Near-field and far-field high-energy diffraction microscopy and microcomputed tomography X-ray techniques were used to study a bulk single crystal nickel‑titanium shape memory alloy sample subjected to thermal cycling under a constant applied load. Three-dimensional in situ reconstructions of the austenite microstructure are presented, including the structure and distribution of emergent grain boundaries. After 1 cycle, the subgrain structure is significantly refined, and heterogeneous Σ3 and Σ9 grain boundaries emerge. The low volume and uneven dispersion of the emergent Σ boundaries across the volume show why previous transmission electron microscopy investigations of Σ grain boundary formation were inconsistent.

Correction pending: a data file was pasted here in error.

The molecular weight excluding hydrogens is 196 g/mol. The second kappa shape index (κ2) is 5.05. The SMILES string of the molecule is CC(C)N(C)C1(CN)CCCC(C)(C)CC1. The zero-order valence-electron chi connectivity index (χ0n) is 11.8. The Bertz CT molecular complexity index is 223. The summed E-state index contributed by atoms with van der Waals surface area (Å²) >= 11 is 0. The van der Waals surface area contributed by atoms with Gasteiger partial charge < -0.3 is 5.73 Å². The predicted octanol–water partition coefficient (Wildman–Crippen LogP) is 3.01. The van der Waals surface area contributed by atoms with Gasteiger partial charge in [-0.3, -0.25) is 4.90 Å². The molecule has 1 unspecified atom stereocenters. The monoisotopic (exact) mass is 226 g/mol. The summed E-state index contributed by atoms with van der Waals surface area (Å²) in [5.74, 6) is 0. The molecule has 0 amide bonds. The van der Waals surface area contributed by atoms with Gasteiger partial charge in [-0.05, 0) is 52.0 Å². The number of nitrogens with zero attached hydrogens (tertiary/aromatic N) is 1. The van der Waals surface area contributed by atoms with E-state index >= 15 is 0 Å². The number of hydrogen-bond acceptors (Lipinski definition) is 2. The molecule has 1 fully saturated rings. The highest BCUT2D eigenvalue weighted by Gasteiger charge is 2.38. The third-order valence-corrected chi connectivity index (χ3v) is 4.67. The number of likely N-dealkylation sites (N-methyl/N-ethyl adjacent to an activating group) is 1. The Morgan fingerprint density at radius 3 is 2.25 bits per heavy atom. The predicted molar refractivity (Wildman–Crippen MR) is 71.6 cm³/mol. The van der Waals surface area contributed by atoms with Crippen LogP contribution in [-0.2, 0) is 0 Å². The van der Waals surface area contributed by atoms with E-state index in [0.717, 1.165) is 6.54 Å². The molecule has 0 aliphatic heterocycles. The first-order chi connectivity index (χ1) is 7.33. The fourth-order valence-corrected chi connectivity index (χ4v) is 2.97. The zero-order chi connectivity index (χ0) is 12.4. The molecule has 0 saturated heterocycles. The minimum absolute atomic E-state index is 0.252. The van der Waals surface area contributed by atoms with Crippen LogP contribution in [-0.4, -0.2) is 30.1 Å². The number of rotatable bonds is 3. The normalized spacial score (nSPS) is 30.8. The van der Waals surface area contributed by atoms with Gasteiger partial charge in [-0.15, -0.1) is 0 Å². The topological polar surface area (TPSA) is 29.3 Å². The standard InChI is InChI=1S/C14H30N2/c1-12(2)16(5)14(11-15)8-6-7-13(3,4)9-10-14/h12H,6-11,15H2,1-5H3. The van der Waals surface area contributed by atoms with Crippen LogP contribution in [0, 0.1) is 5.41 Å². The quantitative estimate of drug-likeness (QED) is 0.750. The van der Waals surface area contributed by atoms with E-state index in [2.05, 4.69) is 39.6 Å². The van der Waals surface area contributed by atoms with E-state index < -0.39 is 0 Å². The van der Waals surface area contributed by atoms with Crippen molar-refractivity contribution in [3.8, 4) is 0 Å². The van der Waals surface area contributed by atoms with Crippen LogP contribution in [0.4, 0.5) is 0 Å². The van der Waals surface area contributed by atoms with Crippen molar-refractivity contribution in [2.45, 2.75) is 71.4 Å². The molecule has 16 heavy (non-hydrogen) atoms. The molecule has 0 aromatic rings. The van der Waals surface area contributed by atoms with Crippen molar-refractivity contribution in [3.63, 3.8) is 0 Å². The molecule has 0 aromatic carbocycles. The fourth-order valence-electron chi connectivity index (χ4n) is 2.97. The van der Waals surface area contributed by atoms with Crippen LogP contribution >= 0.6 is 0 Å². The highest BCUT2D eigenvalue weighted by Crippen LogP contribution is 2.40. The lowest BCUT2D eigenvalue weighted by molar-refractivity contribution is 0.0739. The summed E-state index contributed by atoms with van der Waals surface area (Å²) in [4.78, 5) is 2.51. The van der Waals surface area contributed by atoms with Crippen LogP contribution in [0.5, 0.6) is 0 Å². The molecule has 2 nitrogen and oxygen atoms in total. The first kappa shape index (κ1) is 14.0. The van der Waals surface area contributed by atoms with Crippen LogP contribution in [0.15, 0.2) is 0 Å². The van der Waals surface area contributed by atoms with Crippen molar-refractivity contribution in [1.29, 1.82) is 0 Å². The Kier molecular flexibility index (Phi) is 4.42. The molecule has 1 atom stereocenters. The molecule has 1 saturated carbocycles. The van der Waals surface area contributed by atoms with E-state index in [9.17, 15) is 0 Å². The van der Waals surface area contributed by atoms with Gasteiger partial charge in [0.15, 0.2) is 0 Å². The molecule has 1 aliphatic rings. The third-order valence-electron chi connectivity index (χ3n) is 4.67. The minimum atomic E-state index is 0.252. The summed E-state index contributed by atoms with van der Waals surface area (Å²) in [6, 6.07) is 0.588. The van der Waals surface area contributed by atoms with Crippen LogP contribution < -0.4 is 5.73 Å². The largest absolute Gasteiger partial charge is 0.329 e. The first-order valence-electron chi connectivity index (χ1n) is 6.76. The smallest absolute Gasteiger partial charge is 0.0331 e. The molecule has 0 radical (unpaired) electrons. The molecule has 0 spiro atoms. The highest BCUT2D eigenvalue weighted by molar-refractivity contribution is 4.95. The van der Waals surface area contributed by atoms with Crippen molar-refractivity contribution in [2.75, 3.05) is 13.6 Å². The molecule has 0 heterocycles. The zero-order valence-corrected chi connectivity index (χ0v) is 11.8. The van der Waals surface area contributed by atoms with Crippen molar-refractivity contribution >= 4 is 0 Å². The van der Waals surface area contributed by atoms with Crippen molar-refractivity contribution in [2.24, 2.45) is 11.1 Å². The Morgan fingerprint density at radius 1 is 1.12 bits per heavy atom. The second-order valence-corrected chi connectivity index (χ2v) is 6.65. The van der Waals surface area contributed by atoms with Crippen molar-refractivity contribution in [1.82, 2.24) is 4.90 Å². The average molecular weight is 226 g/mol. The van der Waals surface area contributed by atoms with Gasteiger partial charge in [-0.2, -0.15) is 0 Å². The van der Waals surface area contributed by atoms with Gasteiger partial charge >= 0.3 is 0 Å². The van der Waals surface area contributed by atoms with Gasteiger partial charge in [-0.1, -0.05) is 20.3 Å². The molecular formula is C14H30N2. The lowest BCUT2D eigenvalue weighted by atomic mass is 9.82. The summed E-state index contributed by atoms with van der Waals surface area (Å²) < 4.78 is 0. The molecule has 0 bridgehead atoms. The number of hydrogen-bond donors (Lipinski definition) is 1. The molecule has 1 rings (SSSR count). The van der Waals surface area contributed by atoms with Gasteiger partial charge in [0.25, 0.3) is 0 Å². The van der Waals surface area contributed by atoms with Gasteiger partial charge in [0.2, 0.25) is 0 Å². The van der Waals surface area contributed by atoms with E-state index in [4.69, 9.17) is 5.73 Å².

Bibliographical noteFunding Information:
ANB acknowledges the support provided by the National Science Foundation Graduate Research Fellowship Program (award no. DGE-1057607 ). APS acknowledges support provided by the National Science Foundation (award no. CMMI-1454668 ). ANB and APS acknowledge XSEDE resources (award no. TG-MSS160032 and TG-MSS170002 ). LC and MJM acknowledge support provided by the U.S. Department of Energy Office of Science (award no. DE-SC0001258 ). The MatCI (NSF DMR-1121262) facility at Northwestern University was used for calorimetry. This work is based upon research conducted at the Cornell High Energy Synchrotron Source (CHESS), which is supported by the National Science Foundation under awards DMR-1332208 and DMR-0936384.
- 3D reconstruction
- Coincident lattice
- Grain refining
- Shape memory alloys
- X-ray diffraction